Book description
Geomathematical modelling: models from complexity science
Sir Alan Wilson, Centre for Advanced Spatial Analysis, University College London
Mathematical and computer models for a complexity science tool kit
Geographical systems are characterised by locations, activities at locations, interactions between them and the infrastructures that carry these activities and flows. They can be described at a great variety of scales, from individuals and organisations to countries. Our understanding, often partial, of these entities, and in many cases this understanding is represented in theories and associated mathematical models.
In this book, the main examples are models that represent elements of the global system covering such topics as trade, migration, security and development aid together with examples at finer scales. This provides an effective toolkit that can not only be applied to global systems, but more widely in the modelling of complex systems. All complex systems involve nonlinearities involving path dependence and the possibility of phase changes and this makes the mathematical aspects particularly interesting. It is through these mechanisms that new structures can be seen to ‘emerge’, and hence the current notion of ‘emergent behaviour’. The range of models demonstrated include accountbased models and biproportional fitting, structural dynamics, spacetime statistical analysis, realtime response models, LotkaVolterra models representing ‘war’, agentbased models, epidemiology and reactiondiffusion approaches, game theory, network models and finally, integrated models.
Geomathematical modelling:
 Presents mathematical models with spatial dimensions.
 Provides representations of path dependence and phase changes.
 Illustrates complexity science using models of trade, migration, security and development aid.
 Demonstrates how generic models from the complexity science tool kit can each be applied in a variety of situations
This book is for practitioners and researchers in applied mathematics, geography, economics, and interdisciplinary fields such as regional science and complexity science. It can also be used as the basis of a modelling course for postgraduate students.
Table of contents
 Cover
 Title Page
 Notes on Contributors
 Acknowledgements
 About the Companion Website
 Part One: Approaches

Part Two: Estimating Missing Data: Biproportional Fitting and Principal Components Analysis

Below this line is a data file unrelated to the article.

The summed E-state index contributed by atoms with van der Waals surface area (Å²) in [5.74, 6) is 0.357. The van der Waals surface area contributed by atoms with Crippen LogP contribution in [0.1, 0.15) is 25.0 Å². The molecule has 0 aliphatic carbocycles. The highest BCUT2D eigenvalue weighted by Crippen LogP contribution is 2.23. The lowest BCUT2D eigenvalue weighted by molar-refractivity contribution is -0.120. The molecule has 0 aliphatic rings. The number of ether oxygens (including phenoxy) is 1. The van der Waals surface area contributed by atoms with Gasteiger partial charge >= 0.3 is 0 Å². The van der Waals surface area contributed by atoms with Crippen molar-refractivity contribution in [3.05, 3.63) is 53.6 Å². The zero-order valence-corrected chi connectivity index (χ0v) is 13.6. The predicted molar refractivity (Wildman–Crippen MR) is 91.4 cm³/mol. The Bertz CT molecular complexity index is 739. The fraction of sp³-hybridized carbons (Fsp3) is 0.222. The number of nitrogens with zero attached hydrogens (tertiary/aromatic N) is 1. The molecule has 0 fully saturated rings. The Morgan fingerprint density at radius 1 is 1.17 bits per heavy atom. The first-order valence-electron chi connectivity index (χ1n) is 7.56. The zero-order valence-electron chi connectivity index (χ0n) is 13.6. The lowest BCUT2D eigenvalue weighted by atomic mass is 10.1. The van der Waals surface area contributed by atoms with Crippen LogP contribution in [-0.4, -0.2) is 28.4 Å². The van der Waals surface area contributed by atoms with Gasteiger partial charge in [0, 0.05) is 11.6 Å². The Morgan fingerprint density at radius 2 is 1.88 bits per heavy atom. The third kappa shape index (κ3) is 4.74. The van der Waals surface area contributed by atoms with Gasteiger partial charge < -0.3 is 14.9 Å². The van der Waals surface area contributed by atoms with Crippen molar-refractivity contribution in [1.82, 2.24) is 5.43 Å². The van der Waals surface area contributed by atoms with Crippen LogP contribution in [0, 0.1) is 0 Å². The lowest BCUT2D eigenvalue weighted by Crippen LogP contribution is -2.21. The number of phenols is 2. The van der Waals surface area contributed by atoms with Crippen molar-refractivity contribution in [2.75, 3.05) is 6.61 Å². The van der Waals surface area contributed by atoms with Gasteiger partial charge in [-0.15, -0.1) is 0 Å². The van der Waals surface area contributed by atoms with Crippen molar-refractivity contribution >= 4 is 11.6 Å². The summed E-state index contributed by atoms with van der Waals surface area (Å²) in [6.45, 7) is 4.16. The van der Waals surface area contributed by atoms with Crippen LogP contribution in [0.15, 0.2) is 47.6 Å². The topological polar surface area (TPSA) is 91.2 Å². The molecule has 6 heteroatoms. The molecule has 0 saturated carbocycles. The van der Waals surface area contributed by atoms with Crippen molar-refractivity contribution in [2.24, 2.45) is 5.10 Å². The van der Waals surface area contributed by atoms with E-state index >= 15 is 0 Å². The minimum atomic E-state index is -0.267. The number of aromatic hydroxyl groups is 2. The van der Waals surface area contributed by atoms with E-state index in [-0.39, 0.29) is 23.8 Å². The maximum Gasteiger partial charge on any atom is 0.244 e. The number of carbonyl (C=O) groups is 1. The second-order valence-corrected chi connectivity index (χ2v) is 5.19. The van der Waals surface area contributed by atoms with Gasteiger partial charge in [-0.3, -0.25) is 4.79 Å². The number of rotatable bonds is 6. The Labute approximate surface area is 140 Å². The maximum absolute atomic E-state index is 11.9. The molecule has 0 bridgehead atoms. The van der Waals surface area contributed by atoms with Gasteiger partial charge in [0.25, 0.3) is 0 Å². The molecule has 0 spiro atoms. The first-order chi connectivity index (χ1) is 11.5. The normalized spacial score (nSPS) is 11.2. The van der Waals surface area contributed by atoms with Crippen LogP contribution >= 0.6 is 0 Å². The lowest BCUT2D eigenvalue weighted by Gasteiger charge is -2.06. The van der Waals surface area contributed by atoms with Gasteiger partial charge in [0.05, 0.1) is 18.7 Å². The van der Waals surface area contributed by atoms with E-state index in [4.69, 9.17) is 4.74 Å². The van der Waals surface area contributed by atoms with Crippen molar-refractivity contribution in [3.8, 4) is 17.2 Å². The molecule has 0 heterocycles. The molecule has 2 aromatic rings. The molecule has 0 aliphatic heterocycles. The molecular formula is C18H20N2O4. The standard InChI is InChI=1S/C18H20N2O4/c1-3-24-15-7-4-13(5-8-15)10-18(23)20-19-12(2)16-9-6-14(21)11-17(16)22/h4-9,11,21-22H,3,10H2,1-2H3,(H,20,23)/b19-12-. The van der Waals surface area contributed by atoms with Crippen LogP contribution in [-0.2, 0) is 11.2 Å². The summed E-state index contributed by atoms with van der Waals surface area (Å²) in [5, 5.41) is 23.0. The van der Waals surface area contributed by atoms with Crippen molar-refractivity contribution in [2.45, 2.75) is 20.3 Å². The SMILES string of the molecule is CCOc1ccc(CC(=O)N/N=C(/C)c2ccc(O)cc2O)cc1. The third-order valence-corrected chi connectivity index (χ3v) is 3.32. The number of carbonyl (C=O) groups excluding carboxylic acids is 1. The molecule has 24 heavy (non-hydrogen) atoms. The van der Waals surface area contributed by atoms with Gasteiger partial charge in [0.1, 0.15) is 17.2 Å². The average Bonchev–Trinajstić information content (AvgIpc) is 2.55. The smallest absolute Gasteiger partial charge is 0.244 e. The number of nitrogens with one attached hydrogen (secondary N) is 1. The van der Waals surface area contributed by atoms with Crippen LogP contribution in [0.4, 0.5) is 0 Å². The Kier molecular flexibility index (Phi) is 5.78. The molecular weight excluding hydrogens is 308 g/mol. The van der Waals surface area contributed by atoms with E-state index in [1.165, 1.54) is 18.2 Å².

Chapter 2: The Effects of Economic and Labour Market Inequalities on Interregional Migration in Europe
 Chapter 3: Test of BiProportional Fitting Procedure Applied to International Trade
 Chapter 4: Estimating Services Flows
 Chapter 5: A Method for Estimating Unknown National Input–Output Tables Using Limited Data

Part Three: Dynamics in Accountbased Models

Chapter 6: A Dynamic Global Trade Model With Four Sectors: Food, Natural Resources, Manufactured Goods and Labour
 6.1 Introduction
 6.2 Definition of Variables for System Description
 6.3 The Pricing and Trade Flows Algorithm
 6.4 Initial Setup
 6.5 The Algorithm to Determine Farming Trade Flows
 6.6 The Algorithm to Determine The Natural Resources Trade Flows
 6.7 The Algorithm to Determine Manufacturing Trade Flows
 6.8 The Dynamics
 6.9 Experimental Results
 References

Chapter 7: Global Dynamical Input–Output Modelling
 7.1 Towards a Fully Dynamic Intercountry Input–Output Model
 7.2 National Accounts
 7.3 The Dynamical International Model
 7.4 Investment: Modelling Production Capacity: The Capacity Planning Model
 7.5 Modelling Production Capacity: The Investment Growth Approach
 7.6 Conclusions
 References
 Appendix
 A.1 Proof of Linearity of the Static Model and the Equivalence of Two Modelling Approaches

Chapter 6: A Dynamic Global Trade Model With Four Sectors: Food, Natural Resources, Manufactured Goods and Labour
 Part Four: SpaceTime Statistical Analysis
 Part Five: RealTime Response Models
 Part Six: The Mathematics of War
 Part Seven: AgentBased Models
 Part Eight: Diffusion Models

Part Nine: Game Theory
 Chapter 15: From Colonel Blotto to Field Marshall Blotto

Chapter 16: Modelling Strategic Interactions in a Global Context
 16.1 Introduction
 16.2 The Theoretical Model
 16.3 Strategic Estimation
 16.4 International Sources of Uncertainty in the Context of Repression and Rebellion
 16.5 International Sources of Uncertainty Related to Outcomes
 16.6 Empirical Analysis
 16.7 Results
 16.8 Additional Considerations Related to International Uncertainty
 16.9 Conclusion
 References
 Chapter 17: A General Framework for Static, Spatially Explicit Games of Search and Concealment
 Part Ten: Networks
 Part Eleven: Integration
 End User License Agreement
Product information
 Title: Approaches to Geomathematical Modelling
 Author(s):
 Release date: September 2016
 Publisher(s): Wiley
 ISBN: 9781118922279
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